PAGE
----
Barry Stephens speaks on Backflow Prevention in March 2013

Barry Stevens, Senior Water Quality Inspector with the City of Lubbock. Barry is also an approved TCEQ trainer and licensed Backflow assembly tester.

Barry Stevens, Senior Water Quality Inspector with the City of Lubbock.

On March 18, 2013 the ASSE South Plains Chapter welcomed Barry Stephens, Senior Water Quality Inspector for the City of Lubbock.  Barry provided an excellent presentation on the basics of Backflow Prevention and highlighted the importance of backflow prevention devices in both commercial and residential applications.

Backflow is the undesired, reverse flow of non-potable or dirty water back to the clean side of the water distribution system.  When this happens the potable water becomes contaminated and could eventually pollute a public water supply.  This can happen at a business or at home if the business owner or home owner is not aware of the potential hazards or if adequate precautions are not taken.

There are 5 basic types of backflow prevention devices:

  1. Air Gap
  2. Atmospheric Vacuum Breakers
  3. Pressure Vacuum Breakers
  4. Double Check Valve Assembly
  5. Reduced Pressure Zone Backflow Preventers (RPZ)

The Texas Commission on Environmental Quality (TCEQ) regulates Backflow and siphonage under 30 TAC 290.44(h).  These regulations cover the requirements, prevention, record keeping, and licensing/certification for cross-connection control.  The City of Lubbock also has ordinances on responsibilities for Backflow prevention.

A common cross-connection is the ordinary garden hose.  Backflow can occur if you leave a garden hose turned on and submerged in a swimming pool or in a car’s radiator to flush out the antifreeze or what Barry had described as a simple insecticide sprayer where the pesticide siphoned back into the drinking water system and when the person later got a drink of water from the hose, he consumed the toxic pesticide.  He recommended and explained the use of a simple hose bib vacuum breaker for under $10 at some stores to prevent contamination into your home’s water supply.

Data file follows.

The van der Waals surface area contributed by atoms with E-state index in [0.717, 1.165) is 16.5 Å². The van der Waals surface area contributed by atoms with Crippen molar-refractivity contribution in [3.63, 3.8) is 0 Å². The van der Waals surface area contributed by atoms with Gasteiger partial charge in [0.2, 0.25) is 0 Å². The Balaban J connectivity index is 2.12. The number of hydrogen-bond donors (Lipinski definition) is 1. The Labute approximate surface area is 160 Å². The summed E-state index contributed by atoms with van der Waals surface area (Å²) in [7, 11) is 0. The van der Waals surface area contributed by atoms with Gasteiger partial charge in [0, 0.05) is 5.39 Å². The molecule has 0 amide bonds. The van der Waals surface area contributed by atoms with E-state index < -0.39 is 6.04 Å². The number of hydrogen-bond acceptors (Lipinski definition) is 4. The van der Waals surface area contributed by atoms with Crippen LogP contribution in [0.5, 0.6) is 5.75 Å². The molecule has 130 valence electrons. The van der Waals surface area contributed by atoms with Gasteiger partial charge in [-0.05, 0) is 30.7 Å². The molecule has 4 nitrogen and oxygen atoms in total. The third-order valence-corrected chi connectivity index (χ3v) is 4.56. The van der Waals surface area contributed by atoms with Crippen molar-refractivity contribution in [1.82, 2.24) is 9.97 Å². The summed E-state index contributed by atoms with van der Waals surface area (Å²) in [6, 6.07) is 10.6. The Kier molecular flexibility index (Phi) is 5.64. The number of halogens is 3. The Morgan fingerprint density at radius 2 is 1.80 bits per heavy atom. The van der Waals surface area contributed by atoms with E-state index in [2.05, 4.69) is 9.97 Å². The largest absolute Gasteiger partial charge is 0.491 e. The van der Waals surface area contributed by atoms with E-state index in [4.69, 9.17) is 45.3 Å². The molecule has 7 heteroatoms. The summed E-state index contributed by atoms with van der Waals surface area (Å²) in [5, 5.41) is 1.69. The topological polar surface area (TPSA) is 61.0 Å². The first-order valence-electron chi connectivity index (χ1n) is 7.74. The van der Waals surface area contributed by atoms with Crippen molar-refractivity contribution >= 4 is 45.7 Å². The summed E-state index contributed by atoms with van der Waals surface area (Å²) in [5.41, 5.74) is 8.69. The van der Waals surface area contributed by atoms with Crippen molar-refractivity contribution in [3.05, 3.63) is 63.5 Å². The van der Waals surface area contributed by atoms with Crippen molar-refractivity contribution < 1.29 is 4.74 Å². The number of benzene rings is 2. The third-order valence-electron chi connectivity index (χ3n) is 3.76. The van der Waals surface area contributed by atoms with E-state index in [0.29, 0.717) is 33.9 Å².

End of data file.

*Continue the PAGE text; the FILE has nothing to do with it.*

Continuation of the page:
Backflows can be prevented by using an assembly approved by the water supplier or a physical separation between the water supply and a potential source of contamination.  The City of Lubbock determines the type of backflow-prevention assembly required in Lubbock based on the existing or potenial degree of the hazard.

The TCEQ also requires testing of all backflow prevention assemblies at installation by a TCEQ -licensed tester.  Assemblies that are installed to protect against health hazards require annual testing.

At the conclusion of the presentation Barry conducted a demonstration of the backflow and siphonage and answered questions regarding backflow.

Barry is approved TCEQ trainer and instructor for the Texas Water Utilities Association (TWUA).  He can be reached at

On behalf of the South Plains Chapter ASSE thank you for sharing your expertise with us.